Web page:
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News Article | February 15, 2017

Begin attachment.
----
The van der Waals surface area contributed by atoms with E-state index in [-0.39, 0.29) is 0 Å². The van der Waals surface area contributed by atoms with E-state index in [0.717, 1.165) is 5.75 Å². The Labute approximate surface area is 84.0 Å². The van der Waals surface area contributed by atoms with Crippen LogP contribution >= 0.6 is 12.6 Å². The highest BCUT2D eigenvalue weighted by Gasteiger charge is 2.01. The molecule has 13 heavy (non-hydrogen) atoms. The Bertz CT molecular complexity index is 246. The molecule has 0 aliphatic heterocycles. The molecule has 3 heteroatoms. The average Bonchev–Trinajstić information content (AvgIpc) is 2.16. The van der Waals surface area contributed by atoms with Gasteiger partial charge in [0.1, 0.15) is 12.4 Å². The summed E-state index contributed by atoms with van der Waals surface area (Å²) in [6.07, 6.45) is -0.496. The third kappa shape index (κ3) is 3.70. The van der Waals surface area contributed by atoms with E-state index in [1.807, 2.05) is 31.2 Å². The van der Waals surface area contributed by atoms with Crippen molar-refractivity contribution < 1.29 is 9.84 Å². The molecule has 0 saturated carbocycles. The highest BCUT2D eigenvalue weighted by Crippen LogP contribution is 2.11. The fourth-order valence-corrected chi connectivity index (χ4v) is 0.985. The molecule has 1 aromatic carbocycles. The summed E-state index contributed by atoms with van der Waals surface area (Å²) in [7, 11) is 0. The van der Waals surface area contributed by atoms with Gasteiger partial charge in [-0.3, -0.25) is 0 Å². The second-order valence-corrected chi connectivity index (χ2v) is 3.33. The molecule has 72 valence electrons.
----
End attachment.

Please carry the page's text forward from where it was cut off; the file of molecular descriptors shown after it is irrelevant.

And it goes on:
Site: www.scientificamerican.com